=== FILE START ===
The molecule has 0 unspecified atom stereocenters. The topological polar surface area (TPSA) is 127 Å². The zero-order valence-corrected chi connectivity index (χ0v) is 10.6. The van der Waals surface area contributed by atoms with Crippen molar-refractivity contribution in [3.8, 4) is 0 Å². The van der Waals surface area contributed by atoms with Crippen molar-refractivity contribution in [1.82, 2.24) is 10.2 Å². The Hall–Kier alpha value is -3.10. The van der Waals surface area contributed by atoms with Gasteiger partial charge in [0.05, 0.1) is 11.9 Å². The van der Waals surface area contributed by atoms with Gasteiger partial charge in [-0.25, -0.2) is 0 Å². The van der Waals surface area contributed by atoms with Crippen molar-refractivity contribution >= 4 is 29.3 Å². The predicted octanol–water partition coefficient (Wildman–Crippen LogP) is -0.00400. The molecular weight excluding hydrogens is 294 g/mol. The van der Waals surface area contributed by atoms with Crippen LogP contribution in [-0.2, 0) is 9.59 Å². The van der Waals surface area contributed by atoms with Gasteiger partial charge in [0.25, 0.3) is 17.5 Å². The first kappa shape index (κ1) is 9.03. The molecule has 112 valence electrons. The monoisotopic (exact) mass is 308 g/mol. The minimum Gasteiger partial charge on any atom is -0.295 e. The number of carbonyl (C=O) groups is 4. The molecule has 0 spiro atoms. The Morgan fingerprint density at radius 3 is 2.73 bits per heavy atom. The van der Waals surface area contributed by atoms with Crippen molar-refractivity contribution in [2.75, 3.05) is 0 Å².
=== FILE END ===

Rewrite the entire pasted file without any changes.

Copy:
The molecule has 0 unspecified atom stereocenters. The topological polar surface area (TPSA) is 127 Å². The zero-order valence-corrected chi connectivity index (χ0v) is 10.6. The van der Waals surface area contributed by atoms with Crippen molar-refractivity contribution in [3.8, 4) is 0 Å². The van der Waals surface area contributed by atoms with Crippen molar-refractivity contribution in [1.82, 2.24) is 10.2 Å². The Hall–Kier alpha value is -3.10. The van der Waals surface area contributed by atoms with Gasteiger partial charge in [0.05, 0.1) is 11.9 Å². The van der Waals surface area contributed by atoms with Gasteiger partial charge in [-0.25, -0.2) is 0 Å². The van der Waals surface area contributed by atoms with Crippen molar-refractivity contribution >= 4 is 29.3 Å². The predicted octanol–water partition coefficient (Wildman–Crippen LogP) is -0.00400. The molecular weight excluding hydrogens is 294 g/mol. The van der Waals surface area contributed by atoms with Crippen LogP contribution in [-0.2, 0) is 9.59 Å². The van der Waals surface area contributed by atoms with Gasteiger partial charge in [0.25, 0.3) is 17.5 Å². The first kappa shape index (κ1) is 9.03. The molecule has 112 valence electrons. The monoisotopic (exact) mass is 308 g/mol. The minimum Gasteiger partial charge on any atom is -0.295 e. The number of carbonyl (C=O) groups is 4. The molecule has 0 spiro atoms. The Morgan fingerprint density at radius 3 is 2.73 bits per heavy atom. The van der Waals surface area contributed by atoms with Crippen molar-refractivity contribution in [2.75, 3.05) is 0 Å².